Press Release

Assembly Health Committee Passes Senator Wiener’s Legislation To Expand Youth Mental Health Access

SACRAMENTO – The Assembly Health Committee passed Senator Scott Wiener’s Senate Bill 294, the Youth Mental Health Access Act. SB 294 removes barriers to youth accessing mental health treatments by requiring that any mental health treatment denials made by private insurance companies be automatically referred to the state’s existing Independent Medical Review (IMR) process. The bill passed 12-3.

“Our youth are facing a mental health crisis, and we need to remove barriers to access to those who are being wrongfully denied mental healthcare,” said Senator Wiener. “The Youth Mental Health Access Act gives families a fair shot at securing mental healthcare for their children by removing bureaucratic hurdles to getting help when they are denied that care.”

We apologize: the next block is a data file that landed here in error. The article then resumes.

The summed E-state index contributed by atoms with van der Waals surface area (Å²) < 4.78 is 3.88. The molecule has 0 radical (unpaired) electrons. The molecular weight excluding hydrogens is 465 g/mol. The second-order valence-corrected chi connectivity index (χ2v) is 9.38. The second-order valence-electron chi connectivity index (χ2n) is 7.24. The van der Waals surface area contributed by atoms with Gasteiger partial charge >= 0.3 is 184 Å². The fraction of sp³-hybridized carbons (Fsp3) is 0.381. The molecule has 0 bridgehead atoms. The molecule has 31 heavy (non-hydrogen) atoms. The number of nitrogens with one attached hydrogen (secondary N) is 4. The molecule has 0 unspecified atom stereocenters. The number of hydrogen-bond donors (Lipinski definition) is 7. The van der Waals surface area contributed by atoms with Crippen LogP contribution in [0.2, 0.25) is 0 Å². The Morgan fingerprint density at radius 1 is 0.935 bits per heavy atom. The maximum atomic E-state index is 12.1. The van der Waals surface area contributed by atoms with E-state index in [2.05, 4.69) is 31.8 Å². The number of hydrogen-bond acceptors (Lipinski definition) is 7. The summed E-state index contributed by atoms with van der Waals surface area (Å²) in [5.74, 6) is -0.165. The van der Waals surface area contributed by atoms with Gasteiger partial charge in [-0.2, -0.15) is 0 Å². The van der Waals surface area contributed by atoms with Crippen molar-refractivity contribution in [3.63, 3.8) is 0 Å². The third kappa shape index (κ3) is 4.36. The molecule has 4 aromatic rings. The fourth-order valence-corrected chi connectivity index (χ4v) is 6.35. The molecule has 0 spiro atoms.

Mental health challenges have exploded among California youth in recent years, but far too many youth are still being unjustly denied mental health coverage by their health plans. When these mental healthcare denials are brought before the state’s independent medical review (IMR) process they are corrected, in 2022 approximately 68% of IMR requests resulted in patients receiving the treatment they were denied.

Under current law, parents of children denied care must submit a complaint to the state with the Department of Managed Health Care (DMHC) to access the IMR process. Modeled on an existing Medicare process, SB 294 removes these barriers by automatically placing mental health treatment denials to patients age 26 or younger under review. Instead of allowing children whose parents never initiate the process - whether due to language barriers, health literacy, demanding jobs, or other extenuating circumstances - to fall through the cracks, SB 294 gives all children an equal chance at a process proven to improve access to mental health services.

SB 294 (introduced last year as SB 238) builds on ​​existing mental health laws, like SB 855 (Wiener, 2020), which now require health plans to provide medically necessary mental health treatment. The bill is sponsored by Children Now.